Thursday, December 15, 2011

A London hotel for the price of chocnut

Recently I had coffee at the Fort with Mark Lankester, CEO of the Tune Hotels, a Malaysia-based budget hotel group that's intent on taking on the world. From the outset, I have to be honest. Personally, budget hotels aren't my first choice -- or my second or third or fourth choice, for that matter -- and I'm the type who would rather scrimp on dinner than on my hotel room, if I had to economize somewhere at all.


Tune Hotel in Penang

But the case Tune Hotels puts forth is quite difficult to ignore, especially in a time of global recession. They have hotels all over Asia and in London, and they're opening early next year in Cebu, Pampanga, downtown Manila and Makati; and in each of their hotels, they're offering a cool setting, a safe environment, great beds, power showers and an a la carte order-as-you-please system for amenities.

"This is the Philippines we're talking about," I reminded him. "Power showers in budget hotels? You must be kidding." These are already a stretch to find even in luxury hotels.


Mark was fairly confident he could deliver. "It's just a matter of equipment and technology," he said. "I'm going to put in the kind of showers that'll give you a full blast of hot water in seconds."

I was also skeptical about his guarantee of spotless and cheap rooms. Spotless five-star deluxe hotel rooms, I can imagine. And again, even that is a challenge. Everyone knows it's easy to open a hotel in the Philippines with the wow factor. The challenge lies in maintaining the wow factor and brand-new quality in terms of infrastructure, cleanliness and service.


And really. Were we talking spotlessly clean hotel rooms in central locations for the price of a so-so lunch in Makati?

Again Mark just smiled at me. Thank goodness we had pitchers of coffee and boxes of these canapé sandwiches to keep us grounded to reality, or I would have assumed he was taking me for a ride. "It's been done everywhere else by us," he said. "I don't see why we can't replicate it in the Philippines."

The Tune Hotels are aiming for a hip, cool and young crowd that will work hard all day, party all night, and just come home for a few hours of shut-eye. So they won't be needing a fancy room as they'll be hanging out at the cool bars and night spots during the times most other people are asleep. So they won't be minding Tune hotel's average floor area of about 14 to 15 square meters if it means they can have more money for a tequila or a vodka cocktail in that jumping bar next door.


"So you're the lower end version of the Hard Rock Hotel?" I asked him. I'd actually stayed at a Hard Rock Hotel once, in Penang, and even if I'm not really into the Beatles or King Crimson, I really enjoyed it. The rooms were very comfortable, I had a wonderful sea view, and I loved the pool that went all over the hotel.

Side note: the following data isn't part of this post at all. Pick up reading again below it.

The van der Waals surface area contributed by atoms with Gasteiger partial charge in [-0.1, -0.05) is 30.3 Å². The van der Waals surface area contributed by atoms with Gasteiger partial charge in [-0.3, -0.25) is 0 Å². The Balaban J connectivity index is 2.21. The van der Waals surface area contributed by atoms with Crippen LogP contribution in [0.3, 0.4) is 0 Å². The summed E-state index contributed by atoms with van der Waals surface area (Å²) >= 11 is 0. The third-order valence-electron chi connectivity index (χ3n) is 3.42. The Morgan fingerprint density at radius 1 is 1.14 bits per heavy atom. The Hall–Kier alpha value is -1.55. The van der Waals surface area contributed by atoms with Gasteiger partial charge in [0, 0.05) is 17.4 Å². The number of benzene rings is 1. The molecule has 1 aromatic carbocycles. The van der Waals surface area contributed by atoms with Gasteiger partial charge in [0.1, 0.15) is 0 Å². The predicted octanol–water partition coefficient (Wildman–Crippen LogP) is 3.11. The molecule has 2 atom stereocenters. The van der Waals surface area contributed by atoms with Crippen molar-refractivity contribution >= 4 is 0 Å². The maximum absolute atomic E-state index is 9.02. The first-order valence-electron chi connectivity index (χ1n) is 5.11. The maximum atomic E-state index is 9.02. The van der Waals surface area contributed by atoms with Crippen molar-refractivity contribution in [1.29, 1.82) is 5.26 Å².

Some ground floor rooms even had staircases attached to their terraces so that you could just wake up and jump straight into the pool. I just had to get used to the rock music everywhere, but that wasn't a big deal. Yeah, I'd stay there again if I was in the area.

He smiled at me for the nth time. "I like that," he said. "I think I'm going to start using that." Then it was my turn to smile at him and say: "I should charge you a marketing consultancy for that."

Perhaps the two most interesting things about Tune Hotels are its a la carte amenities system and its pricing -- which is good news for budget travelers going abroad, especially to expensive London. Tune Hotels also plan to open up in Austria fairly soon.


Your basic room rate at a Tune Hotel gets you a room with a bed and clean sheets, a decent bathroom with a power shower and a ceiling fan. Anything more than these, well, you've got to order it from the menu, but it's a very fair system.

For example, you can buy hours of air-conditioning in increments of 12 or 24 hours and just use it as you please because everything is recorded on a card and computerized. So the clock begins ticking from the time you switch on your air conditioner, and it stops temporarily when you switch it off. So technically, a 24-hour card can be used continuously for a 24-hour day, or you could stretch it out over 4 nights by only using it for six hours a night. That's certainly a novel concept if I ever saw one.

The WiFi and a couple of other things work the same way. Pay and use as you go, and turn it off if you want to extend your usage longer.


As for the usual hotel amenities, this is a bring-your-own-everything hotel. You can rent a towel, buy shampoo or a shower cap, or get an extra blanket all for additional fees. Or you could bring everything in your luggage and have zero extra costs.

There's no restaurant here either, so don't start thinking about ordering room service. But the idea here is that the typical Tune guest is out all night and for most of the day so they're not the types to be looking for a hotel room service menu. And breakfast? Tune people are more likely to be wolfing down a muffin at a fast-food joint at the start of the day, rather than having eggs benedict and freshly squeezed orange juice on a hotel terrace.

Most Tune hotels are conveniently located next to bars, cafes, restaurants and convenience stores so you can just go out and buy the exact meal to suit your preference and budget. That's pretty democratic. If you're hankering for perfectly made eggs benedict, you can just take a cab to the nearest five-star hotel.